After sharing my experience on how I became a hero for starting an IV on a patient who’s having a heart attack and how I was told I saved her life, I was just inspired to write my perspective on starting an IV. I will not however give the details or the exact procedure on how to do it. On the other hand, I would tell you what it takes to be a good IV starter or some would say IV therapist.
A lot of patients would ask me if I could start their IV every time they are in the ER or even in the hospital. Funny how my colleagues would tell me that certain patients would ask for me to start the IV on them, like they would not want anyone else to touch them except me. Even my co-workers would ask me to start an IV for their patients. The first question patients would ask you as you enter the room is how good are you in IV insertion. At times I would tell them that it’s my first time. I can just imagine the scared look on their face when I tell them that. But some patients would be able to immediately tell that you have been doing this for a while.
I have worked in the ER for about 9 years now here in the U.S. and I have been trained to start IV’s. I have dealt with IV drug abusers, chemo patients and other patients with vascular problems. We call them hard sticks. Some patients, you can only start IV’s on just one arm because the other arm may have an AV graft for dialysis or they may have mastectomy on that side and for some, you just can’t use for obvious reasons like, fracture, traumatic wounds, infections, amputation, etc. In some cases, when the arms are just impossible to find a vein, you use the foot. This is true especially for kids.I have 2 special cases when I have to use the groin to start an IV. The first one because that was the preferred site of the patient since all of her veins have been used for some reason or another. The other case was during an emergency situation as a last recourse. This patient had a blood sugar of 29 and she needed an amp of D50 iv immediately since she was already acting confused and diaphoretic and after an attempt to put an Intraosseous access by the MD had failed. I have started an IV on patients from newborns to the geriatric population, each with different degree of challenges and difficulty.
The first key to start an IV is to establish rapport with the patient. You should introduce your name to the patient and explain what you will be doing. Explain why it is necessary to put the IV and the benefits for doing so. Earn their trust. If necessary, tell them how long you have been doing this. Act with confidence. Let them see and feel that you know exactly what you are doing. Acknowledge their fear especially when you are dealing with pediatric patients. Be honest with them. Don’t tell them it doesn’t hurt because it certainly does. But tell them you will make the experience as painless and as quick as possible. And don’t forget to smile. A smile makes a lot of difference in easing the anxiety of patients.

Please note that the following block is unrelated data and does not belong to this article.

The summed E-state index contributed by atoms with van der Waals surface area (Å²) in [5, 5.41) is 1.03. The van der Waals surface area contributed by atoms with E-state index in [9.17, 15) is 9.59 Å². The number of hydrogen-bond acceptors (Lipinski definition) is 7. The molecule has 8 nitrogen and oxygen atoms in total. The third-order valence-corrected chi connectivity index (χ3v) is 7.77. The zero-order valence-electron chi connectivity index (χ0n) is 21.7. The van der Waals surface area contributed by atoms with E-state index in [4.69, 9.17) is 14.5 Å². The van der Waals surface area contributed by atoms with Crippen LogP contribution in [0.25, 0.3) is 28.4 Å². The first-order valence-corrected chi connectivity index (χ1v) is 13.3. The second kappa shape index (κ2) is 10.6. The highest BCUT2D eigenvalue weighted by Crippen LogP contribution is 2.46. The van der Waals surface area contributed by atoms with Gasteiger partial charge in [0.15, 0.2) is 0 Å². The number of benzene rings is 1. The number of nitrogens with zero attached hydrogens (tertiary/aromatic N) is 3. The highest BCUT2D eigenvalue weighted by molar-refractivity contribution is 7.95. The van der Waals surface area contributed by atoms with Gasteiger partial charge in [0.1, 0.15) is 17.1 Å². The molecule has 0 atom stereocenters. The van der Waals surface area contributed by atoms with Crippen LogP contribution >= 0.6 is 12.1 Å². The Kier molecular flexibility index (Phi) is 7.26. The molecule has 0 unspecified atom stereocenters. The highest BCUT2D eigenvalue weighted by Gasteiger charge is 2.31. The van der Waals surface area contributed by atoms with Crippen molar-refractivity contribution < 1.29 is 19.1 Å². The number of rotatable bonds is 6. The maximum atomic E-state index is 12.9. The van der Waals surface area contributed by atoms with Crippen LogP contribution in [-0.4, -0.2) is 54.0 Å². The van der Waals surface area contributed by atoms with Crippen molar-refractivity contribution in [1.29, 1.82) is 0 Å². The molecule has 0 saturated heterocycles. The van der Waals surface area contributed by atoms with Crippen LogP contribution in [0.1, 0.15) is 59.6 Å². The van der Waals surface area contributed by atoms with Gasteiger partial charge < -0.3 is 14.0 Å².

Based on my experience, I would say that patience is really the key to getting an IV started right. In a non-emergency situation, it is very important to find a good site for the IV. You should explore all the possibilities before making an attempt. Do not ever stick the patient blindly and dig. Most patients are aware of that and they hate it. I seldom do blind sticks unless it is really an emergency. Just remember, always take your time.
Another key to finding the right vein to start an IV is to listen to your patients. They usually know their body and they know exactly where their good veins are. In the event that you are not confident about starting the IV on the site they pointed, tell them honestly and offer an alternative site if you think you can get it. You don’t want your patients to get upset and blame you if you didn’t get it because you did not listen to them in the first place.
Starting an IV is a very important procedure in the emergency room. We used IV to draw blood specimen, to give IV medications and hydrate patients with IV fluids. In a life and death situation, IV placement is very crucial to saving a person’s life. The sooner you place the IV, the better the chances for the person to survive. Therefore, as an IV therapist, placing an IV is not just a procedure for me. It is not just a skill. More than anything else, it is a life saving measure.
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